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Biophysical studies of intracellular signal transduction proteins: Investigating the structure-function relationship

Bottomley, Matthew James; (1998) Biophysical studies of intracellular signal transduction proteins: Investigating the structure-function relationship. Doctoral thesis (Ph.D), UCL (University College London). Green open access

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Abstract

This thesis describes the application of several powerful biophysical techniques to a study of intracellular signal transduction proteins. Signal transduction proteins mediate the transfer of signals from the cell surface to intracellular compartments. The process of signal transduction is crucial since it allows a cell to form a co-ordinated response to its dynamic extracellular environment serious disease may result if this process is deregulated. Therefore, with a view towards describing cellular signalling processes in both the normal and diseased conditions, the work presented in this thesis aims to generate an increased understanding of signal transduction proteins. The interactions of signal transduction proteins determine the progression of a signal along a signal transduction pathway. These biomolecular interactions between signal transduction proteins and other ligands are critically dependent on the three-dimensional structural complementarity of the interacting binding partners. The studies presented in this thesis describe investigations of the structure and function of signal transduction proteins, encompassing the characterisation of their binding partners. The investigations were performed using an array of biophysical techniques, including nuclear magnetic resonance spectroscopy, surface plasmon resonance and analytical ultracentrifugation. The results of primary importance include: (1) the identification of novel phosphoinositide binding partners for specific pleckstrin homology (PH) domains, (2) the structural characterisation of the phosphoinositide binding site on the dynamin PH domain, (3) the structural and thermodynamic characterisation of an intermolecular interaction which mediates the homodimerisation of the p85[alpha]/pll0[alpha] phosphoinositide 3-kinase, and (4) the evaluation of a recently proposed model for the role of Src homology 2 domains in the regulation of p85[alpha]/pll0[alpha] phosphoinositide 3-kinase.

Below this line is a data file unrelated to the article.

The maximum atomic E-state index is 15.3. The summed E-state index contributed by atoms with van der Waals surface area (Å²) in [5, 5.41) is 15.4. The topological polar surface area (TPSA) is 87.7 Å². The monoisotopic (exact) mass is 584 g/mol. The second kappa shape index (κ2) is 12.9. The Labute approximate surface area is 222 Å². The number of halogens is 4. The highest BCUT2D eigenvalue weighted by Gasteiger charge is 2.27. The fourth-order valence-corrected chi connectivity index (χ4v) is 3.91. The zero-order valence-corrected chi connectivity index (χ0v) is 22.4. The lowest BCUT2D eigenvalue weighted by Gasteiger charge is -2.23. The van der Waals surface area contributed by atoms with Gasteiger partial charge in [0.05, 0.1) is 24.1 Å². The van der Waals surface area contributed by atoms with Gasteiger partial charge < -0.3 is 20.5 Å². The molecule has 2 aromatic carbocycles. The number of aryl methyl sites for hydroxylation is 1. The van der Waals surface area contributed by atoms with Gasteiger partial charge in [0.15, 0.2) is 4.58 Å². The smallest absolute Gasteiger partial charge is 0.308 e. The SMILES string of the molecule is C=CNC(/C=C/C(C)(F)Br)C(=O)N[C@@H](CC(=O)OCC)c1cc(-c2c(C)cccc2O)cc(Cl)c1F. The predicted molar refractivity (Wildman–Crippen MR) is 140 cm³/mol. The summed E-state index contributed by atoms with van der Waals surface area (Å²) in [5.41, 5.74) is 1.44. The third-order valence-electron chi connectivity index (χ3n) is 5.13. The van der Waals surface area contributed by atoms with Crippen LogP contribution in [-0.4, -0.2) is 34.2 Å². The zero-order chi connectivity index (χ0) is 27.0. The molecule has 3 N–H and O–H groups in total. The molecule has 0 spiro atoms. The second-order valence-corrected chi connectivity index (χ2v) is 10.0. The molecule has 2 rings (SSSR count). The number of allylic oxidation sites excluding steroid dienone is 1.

Type: Thesis (Doctoral)
Qualification: Ph.D
Title: Biophysical studies of intracellular signal transduction proteins: Investigating the structure-function relationship
Open access status: An open access version is available from UCL Discovery
Language: English
Additional information: Thesis digitised by ProQuest.
Keywords: Biological sciences; Signal transduction proteins
URI: https://discovery.ucl.ac.uk/id/eprint/10098656
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